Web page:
Pieper also claims that leisure “is only possible on the assumption that man is not only in harmony with himself, whereas idleness is rooted in the denial of this harmony, but also that he is in agreement with the world and its meaning. Leisure lives on affirmation.” The passing comment on idleness is especially useful to us.

In our view, leisure and idleness are nearly indistinguishable. But on the older view, idleness is not leisure; indeed, it is the enemy of leisure. Idleness, on the older view, may even take the shape of frenzied activity undertaken for the sake of, yes, distracting us from the absence of harmony or agreement with ourselves and the world.

We are now inevitably within the orbit of Blaise Pascal’s analysis of the restlessness of the human condition. Because we are not at peace with ourselves or our world, we crave distraction or what he called diversions. “What people want,” Pascal insists, “is not the easy peaceful life that allows us to think of our unhappy condition, nor the dangers of war, nor the burdens of office, but the agitation that takes our mind off it and diverts us.” “Nothing could be more wretched,” Pascal added, “than to be intolerably depressed as soon as one is reduced to introspection with no means of diversion.”

The novelist Walker Percy, a younger contemporary of both Arendt and Pieper, described what we called the “diverted self” as follows: “In a free and affluent society, the self is free to divert itself endlessly from itself.  It works in order to enjoy the diversions that the fruit of one’s labor can purchase.”  For the diverted self, Percy concluded, “The pursuit of happiness becomes the pursuit of diversion.”

If leisure is a condition of the soul as Pieper would have it, then might we also say the same of distraction? Discreet instances of being distracted, of failing to meaningfully direct our attention, would then be symptoms of a deeper disorder. Our digital devices, in this framing of distraction, are both a material cause and an effect. The absence of digital devices would not cure us of the underlying distractedness or aimlessness, but their presence preys upon, exacerbates, and amplifies this inner distractedness.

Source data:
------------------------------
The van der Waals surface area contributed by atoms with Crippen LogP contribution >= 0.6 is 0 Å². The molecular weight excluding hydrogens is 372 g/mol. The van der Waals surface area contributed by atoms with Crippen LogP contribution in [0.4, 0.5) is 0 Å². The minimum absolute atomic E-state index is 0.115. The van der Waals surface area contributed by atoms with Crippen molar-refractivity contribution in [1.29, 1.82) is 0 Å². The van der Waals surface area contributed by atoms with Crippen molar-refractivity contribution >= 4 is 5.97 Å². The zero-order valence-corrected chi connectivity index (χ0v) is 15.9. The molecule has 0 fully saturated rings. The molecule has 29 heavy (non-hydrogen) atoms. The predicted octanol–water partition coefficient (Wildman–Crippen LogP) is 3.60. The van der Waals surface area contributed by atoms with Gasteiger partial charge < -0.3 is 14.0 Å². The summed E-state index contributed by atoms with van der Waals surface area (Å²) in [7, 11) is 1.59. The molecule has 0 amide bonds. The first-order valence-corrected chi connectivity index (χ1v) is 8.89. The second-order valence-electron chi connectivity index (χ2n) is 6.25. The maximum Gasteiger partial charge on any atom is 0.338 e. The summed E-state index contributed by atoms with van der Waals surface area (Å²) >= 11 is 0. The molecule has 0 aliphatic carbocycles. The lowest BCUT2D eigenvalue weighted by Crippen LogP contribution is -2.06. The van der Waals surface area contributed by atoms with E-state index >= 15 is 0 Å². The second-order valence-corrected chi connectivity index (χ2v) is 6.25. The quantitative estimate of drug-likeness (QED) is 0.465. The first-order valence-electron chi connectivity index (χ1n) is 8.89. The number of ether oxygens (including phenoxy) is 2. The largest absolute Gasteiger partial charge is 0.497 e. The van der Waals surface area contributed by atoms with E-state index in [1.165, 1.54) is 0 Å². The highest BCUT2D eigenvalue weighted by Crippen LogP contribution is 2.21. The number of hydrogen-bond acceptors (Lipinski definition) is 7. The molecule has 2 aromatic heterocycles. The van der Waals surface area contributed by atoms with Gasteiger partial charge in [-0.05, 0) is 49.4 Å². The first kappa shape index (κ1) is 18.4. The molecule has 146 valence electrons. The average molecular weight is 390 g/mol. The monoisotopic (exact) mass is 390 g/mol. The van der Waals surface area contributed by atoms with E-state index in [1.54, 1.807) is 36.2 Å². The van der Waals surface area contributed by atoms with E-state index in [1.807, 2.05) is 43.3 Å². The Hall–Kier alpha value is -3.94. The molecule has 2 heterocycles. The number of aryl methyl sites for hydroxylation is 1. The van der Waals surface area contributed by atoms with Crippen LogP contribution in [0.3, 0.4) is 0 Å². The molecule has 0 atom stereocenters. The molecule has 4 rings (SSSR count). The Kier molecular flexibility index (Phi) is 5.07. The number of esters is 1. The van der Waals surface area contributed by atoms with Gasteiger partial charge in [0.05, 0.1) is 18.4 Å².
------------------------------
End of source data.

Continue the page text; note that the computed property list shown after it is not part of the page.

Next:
It is hard, at this point, for me not to feel that I have been speaking in another language or at least another dialect, one whose cadences and lexical peculiarities are foreign to our own idiom and, consequently, to our way of making sense of our experience. Leisure, idleness, contemplative beholding, spiritual and political aristocracies–all of this recalls to mind Alasdair MacIntyre’s observation that we use such words in much the same way that a post-apocalyptic society, picking up the scattered pieces of the modern scientific enterprise would use “neutrino,” “mass,” and “specific gravity”: not entirely without meaning, perhaps, but certainly not as scientists. The language I’ve employed, likewise, is the language of an older moral vision, a moral vision that we have lost.

I’m not suggesting that we ought to seek to recover the fullness of the language or the world that gave it meaning. That would not be possible, of course. But what if we, nonetheless, desired to bring a measure of order to the condition of distraction that we might experience as an affliction? What if we sought some telos to direct and sustain our attention, to at least buffer us from the forces of distraction?

If such is the case, I commend to you Simone Weil’s reflections on attention and will. Believing that the skill of paying attention cultivated in one domain was transferable to another, Weil went so far as to claim that the cultivation of attention was the real goal of education: “Although people seem to be unaware of it today, the development of the faculty of attention forms the real object and almost the sole interest of studies.”

It was Weil who wrote, “Attention is the rarest and purest form of generosity.” A beautiful sentiment grounded in a deeply moral understanding of attention. Attention, for Weil, was not merely an intellectual asset, what we require for the sake of reading long, dense novels. Rather, for Weil, attention appears to be something foundational to the moral life:

“There is something in our soul that loathes true attention much more violently than flesh loathes fatigue. That something is much closer to evil than flesh is. That is why, every time we truly give our attention, we destroy some evil in ourselves.”

Ultimately, Weil understood attention to be a critical component of the religious life as well. “Attention, taken to its highest degree,” Weil wrote, “is the same thing as prayer. It presupposes faith and love.” “If we turn our mind toward the good,” she added, “it is impossible that little by little the whole soul will not be attracted thereto in spite of itself.” And this is because, in her view, “We have to try to cure our faults by attention and not by will.”